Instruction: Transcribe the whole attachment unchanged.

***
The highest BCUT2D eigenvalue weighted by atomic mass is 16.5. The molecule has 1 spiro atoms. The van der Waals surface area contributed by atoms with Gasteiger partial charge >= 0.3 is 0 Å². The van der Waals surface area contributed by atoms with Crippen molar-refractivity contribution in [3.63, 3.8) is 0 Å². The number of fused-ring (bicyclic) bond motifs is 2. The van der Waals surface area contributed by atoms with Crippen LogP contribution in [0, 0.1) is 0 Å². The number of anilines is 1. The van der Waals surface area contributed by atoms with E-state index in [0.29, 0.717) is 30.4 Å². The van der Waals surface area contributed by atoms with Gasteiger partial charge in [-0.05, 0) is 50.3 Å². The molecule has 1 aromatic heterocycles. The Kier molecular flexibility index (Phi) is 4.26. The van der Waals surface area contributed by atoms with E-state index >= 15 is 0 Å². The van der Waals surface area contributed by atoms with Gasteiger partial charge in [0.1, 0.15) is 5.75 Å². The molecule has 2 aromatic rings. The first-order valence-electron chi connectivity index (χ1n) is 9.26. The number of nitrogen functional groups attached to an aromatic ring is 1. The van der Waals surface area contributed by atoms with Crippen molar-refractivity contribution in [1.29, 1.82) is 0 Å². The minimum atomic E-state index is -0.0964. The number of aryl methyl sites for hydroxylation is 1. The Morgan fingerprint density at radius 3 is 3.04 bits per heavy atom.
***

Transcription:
The highest BCUT2D eigenvalue weighted by atomic mass is 16.5. The molecule has 1 spiro atoms. The van der Waals surface area contributed by atoms with Gasteiger partial charge >= 0.3 is 0 Å². The van der Waals surface area contributed by atoms with Crippen molar-refractivity contribution in [3.63, 3.8) is 0 Å². The number of fused-ring (bicyclic) bond motifs is 2. The van der Waals surface area contributed by atoms with Crippen LogP contribution in [0, 0.1) is 0 Å². The number of anilines is 1. The van der Waals surface area contributed by atoms with E-state index in [0.29, 0.717) is 30.4 Å². The van der Waals surface area contributed by atoms with Gasteiger partial charge in [-0.05, 0) is 50.3 Å². The molecule has 1 aromatic heterocycles. The Kier molecular flexibility index (Phi) is 4.26. The van der Waals surface area contributed by atoms with E-state index >= 15 is 0 Å². The van der Waals surface area contributed by atoms with Gasteiger partial charge in [0.1, 0.15) is 5.75 Å². The molecule has 2 aromatic rings. The first-order valence-electron chi connectivity index (χ1n) is 9.26. The number of nitrogen functional groups attached to an aromatic ring is 1. The van der Waals surface area contributed by atoms with Crippen molar-refractivity contribution in [1.29, 1.82) is 0 Å². The minimum atomic E-state index is -0.0964. The number of aryl methyl sites for hydroxylation is 1. The Morgan fingerprint density at radius 3 is 3.04 bits per heavy atom.